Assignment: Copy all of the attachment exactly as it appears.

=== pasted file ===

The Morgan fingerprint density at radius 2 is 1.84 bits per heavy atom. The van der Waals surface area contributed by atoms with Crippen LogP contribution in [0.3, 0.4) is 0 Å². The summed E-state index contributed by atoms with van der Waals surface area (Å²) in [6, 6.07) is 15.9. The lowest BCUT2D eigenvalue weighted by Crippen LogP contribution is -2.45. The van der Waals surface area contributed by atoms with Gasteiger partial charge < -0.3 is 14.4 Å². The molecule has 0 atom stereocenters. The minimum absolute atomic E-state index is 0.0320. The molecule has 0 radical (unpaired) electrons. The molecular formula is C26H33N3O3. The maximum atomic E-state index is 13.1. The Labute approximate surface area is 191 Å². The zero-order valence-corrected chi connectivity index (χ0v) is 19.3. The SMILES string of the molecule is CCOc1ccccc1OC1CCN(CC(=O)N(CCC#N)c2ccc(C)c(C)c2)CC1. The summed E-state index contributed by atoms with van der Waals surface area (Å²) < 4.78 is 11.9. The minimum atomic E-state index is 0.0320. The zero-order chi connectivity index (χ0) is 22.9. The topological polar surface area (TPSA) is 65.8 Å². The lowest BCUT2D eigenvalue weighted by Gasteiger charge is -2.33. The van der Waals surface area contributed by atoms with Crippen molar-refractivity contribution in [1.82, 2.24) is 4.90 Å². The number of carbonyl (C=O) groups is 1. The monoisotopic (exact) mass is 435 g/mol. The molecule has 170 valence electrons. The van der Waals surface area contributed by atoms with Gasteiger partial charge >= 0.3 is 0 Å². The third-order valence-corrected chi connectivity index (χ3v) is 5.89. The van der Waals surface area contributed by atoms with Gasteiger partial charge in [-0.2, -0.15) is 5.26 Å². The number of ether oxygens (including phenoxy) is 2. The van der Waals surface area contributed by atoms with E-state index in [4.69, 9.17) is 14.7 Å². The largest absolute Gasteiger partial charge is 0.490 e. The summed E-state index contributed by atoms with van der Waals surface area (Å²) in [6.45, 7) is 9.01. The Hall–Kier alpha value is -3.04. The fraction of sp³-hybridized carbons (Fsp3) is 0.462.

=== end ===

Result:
The Morgan fingerprint density at radius 2 is 1.84 bits per heavy atom. The van der Waals surface area contributed by atoms with Crippen LogP contribution in [0.3, 0.4) is 0 Å². The summed E-state index contributed by atoms with van der Waals surface area (Å²) in [6, 6.07) is 15.9. The lowest BCUT2D eigenvalue weighted by Crippen LogP contribution is -2.45. The van der Waals surface area contributed by atoms with Gasteiger partial charge < -0.3 is 14.4 Å². The molecule has 0 atom stereocenters. The minimum absolute atomic E-state index is 0.0320. The molecule has 0 radical (unpaired) electrons. The molecular formula is C26H33N3O3. The maximum atomic E-state index is 13.1. The Labute approximate surface area is 191 Å². The zero-order valence-corrected chi connectivity index (χ0v) is 19.3. The SMILES string of the molecule is CCOc1ccccc1OC1CCN(CC(=O)N(CCC#N)c2ccc(C)c(C)c2)CC1. The summed E-state index contributed by atoms with van der Waals surface area (Å²) < 4.78 is 11.9. The minimum atomic E-state index is 0.0320. The zero-order chi connectivity index (χ0) is 22.9. The topological polar surface area (TPSA) is 65.8 Å². The lowest BCUT2D eigenvalue weighted by Gasteiger charge is -2.33. The van der Waals surface area contributed by atoms with Crippen molar-refractivity contribution in [1.82, 2.24) is 4.90 Å². The number of carbonyl (C=O) groups is 1. The monoisotopic (exact) mass is 435 g/mol. The molecule has 170 valence electrons. The van der Waals surface area contributed by atoms with Gasteiger partial charge >= 0.3 is 0 Å². The third-order valence-corrected chi connectivity index (χ3v) is 5.89. The van der Waals surface area contributed by atoms with Gasteiger partial charge in [-0.2, -0.15) is 5.26 Å². The number of ether oxygens (including phenoxy) is 2. The van der Waals surface area contributed by atoms with E-state index in [4.69, 9.17) is 14.7 Å². The largest absolute Gasteiger partial charge is 0.490 e. The summed E-state index contributed by atoms with van der Waals surface area (Å²) in [6.45, 7) is 9.01. The Hall–Kier alpha value is -3.04. The fraction of sp³-hybridized carbons (Fsp3) is 0.462.